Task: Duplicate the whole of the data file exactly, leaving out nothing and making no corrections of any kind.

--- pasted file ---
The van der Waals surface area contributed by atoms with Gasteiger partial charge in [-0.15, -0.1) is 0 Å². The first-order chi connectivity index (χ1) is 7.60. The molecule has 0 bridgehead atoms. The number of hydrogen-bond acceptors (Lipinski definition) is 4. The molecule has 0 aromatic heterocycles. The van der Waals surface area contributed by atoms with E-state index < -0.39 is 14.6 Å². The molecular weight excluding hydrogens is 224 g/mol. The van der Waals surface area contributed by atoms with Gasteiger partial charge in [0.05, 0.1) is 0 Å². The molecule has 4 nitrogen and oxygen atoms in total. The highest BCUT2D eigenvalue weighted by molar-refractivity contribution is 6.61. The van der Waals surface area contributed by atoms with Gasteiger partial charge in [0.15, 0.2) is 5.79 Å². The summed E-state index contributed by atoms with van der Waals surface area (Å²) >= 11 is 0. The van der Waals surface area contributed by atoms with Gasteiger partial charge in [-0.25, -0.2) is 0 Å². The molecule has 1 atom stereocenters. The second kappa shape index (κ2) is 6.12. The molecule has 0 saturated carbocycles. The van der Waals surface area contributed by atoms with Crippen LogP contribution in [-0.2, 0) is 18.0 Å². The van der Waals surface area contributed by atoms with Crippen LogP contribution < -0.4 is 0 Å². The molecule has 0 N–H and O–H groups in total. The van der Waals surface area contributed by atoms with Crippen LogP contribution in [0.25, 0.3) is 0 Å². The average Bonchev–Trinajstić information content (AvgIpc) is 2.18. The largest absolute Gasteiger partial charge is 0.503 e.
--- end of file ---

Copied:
The van der Waals surface area contributed by atoms with Gasteiger partial charge in [-0.15, -0.1) is 0 Å². The first-order chi connectivity index (χ1) is 7.60. The molecule has 0 bridgehead atoms. The number of hydrogen-bond acceptors (Lipinski definition) is 4. The molecule has 0 aromatic heterocycles. The van der Waals surface area contributed by atoms with E-state index < -0.39 is 14.6 Å². The molecular weight excluding hydrogens is 224 g/mol. The van der Waals surface area contributed by atoms with Gasteiger partial charge in [0.05, 0.1) is 0 Å². The molecule has 4 nitrogen and oxygen atoms in total. The highest BCUT2D eigenvalue weighted by molar-refractivity contribution is 6.61. The van der Waals surface area contributed by atoms with Gasteiger partial charge in [0.15, 0.2) is 5.79 Å². The summed E-state index contributed by atoms with van der Waals surface area (Å²) >= 11 is 0. The van der Waals surface area contributed by atoms with Gasteiger partial charge in [-0.25, -0.2) is 0 Å². The molecule has 1 atom stereocenters. The second kappa shape index (κ2) is 6.12. The molecule has 0 saturated carbocycles. The van der Waals surface area contributed by atoms with Crippen LogP contribution in [-0.2, 0) is 18.0 Å². The van der Waals surface area contributed by atoms with Crippen LogP contribution < -0.4 is 0 Å². The molecule has 0 N–H and O–H groups in total. The van der Waals surface area contributed by atoms with Crippen LogP contribution in [0.25, 0.3) is 0 Å². The average Bonchev–Trinajstić information content (AvgIpc) is 2.18. The largest absolute Gasteiger partial charge is 0.503 e.